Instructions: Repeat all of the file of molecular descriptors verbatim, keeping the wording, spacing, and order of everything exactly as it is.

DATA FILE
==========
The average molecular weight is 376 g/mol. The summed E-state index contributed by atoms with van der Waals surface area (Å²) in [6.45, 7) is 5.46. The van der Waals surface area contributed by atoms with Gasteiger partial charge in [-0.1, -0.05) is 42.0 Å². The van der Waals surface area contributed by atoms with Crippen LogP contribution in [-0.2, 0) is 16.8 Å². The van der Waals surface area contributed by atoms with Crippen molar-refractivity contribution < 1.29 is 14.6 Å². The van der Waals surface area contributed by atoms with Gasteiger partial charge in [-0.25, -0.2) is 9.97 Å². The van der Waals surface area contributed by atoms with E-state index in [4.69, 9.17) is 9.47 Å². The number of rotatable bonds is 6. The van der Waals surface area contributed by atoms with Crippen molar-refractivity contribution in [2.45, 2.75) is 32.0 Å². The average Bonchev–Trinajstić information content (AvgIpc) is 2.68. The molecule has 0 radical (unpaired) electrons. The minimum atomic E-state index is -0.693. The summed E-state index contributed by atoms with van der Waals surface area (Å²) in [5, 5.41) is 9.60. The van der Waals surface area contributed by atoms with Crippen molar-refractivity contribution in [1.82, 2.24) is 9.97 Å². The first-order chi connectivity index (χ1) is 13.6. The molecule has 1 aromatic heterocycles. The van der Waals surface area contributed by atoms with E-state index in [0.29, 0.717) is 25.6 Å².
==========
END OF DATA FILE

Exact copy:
The average molecular weight is 376 g/mol. The summed E-state index contributed by atoms with van der Waals surface area (Å²) in [6.45, 7) is 5.46. The van der Waals surface area contributed by atoms with Gasteiger partial charge in [-0.1, -0.05) is 42.0 Å². The van der Waals surface area contributed by atoms with Crippen LogP contribution in [-0.2, 0) is 16.8 Å². The van der Waals surface area contributed by atoms with Crippen molar-refractivity contribution < 1.29 is 14.6 Å². The van der Waals surface area contributed by atoms with Gasteiger partial charge in [-0.25, -0.2) is 9.97 Å². The van der Waals surface area contributed by atoms with E-state index in [4.69, 9.17) is 9.47 Å². The number of rotatable bonds is 6. The van der Waals surface area contributed by atoms with Crippen molar-refractivity contribution in [2.45, 2.75) is 32.0 Å². The average Bonchev–Trinajstić information content (AvgIpc) is 2.68. The molecule has 0 radical (unpaired) electrons. The minimum atomic E-state index is -0.693. The summed E-state index contributed by atoms with van der Waals surface area (Å²) in [5, 5.41) is 9.60. The van der Waals surface area contributed by atoms with Crippen molar-refractivity contribution in [1.82, 2.24) is 9.97 Å². The first-order chi connectivity index (χ1) is 13.6. The molecule has 1 aromatic heterocycles. The van der Waals surface area contributed by atoms with E-state index in [0.29, 0.717) is 25.6 Å².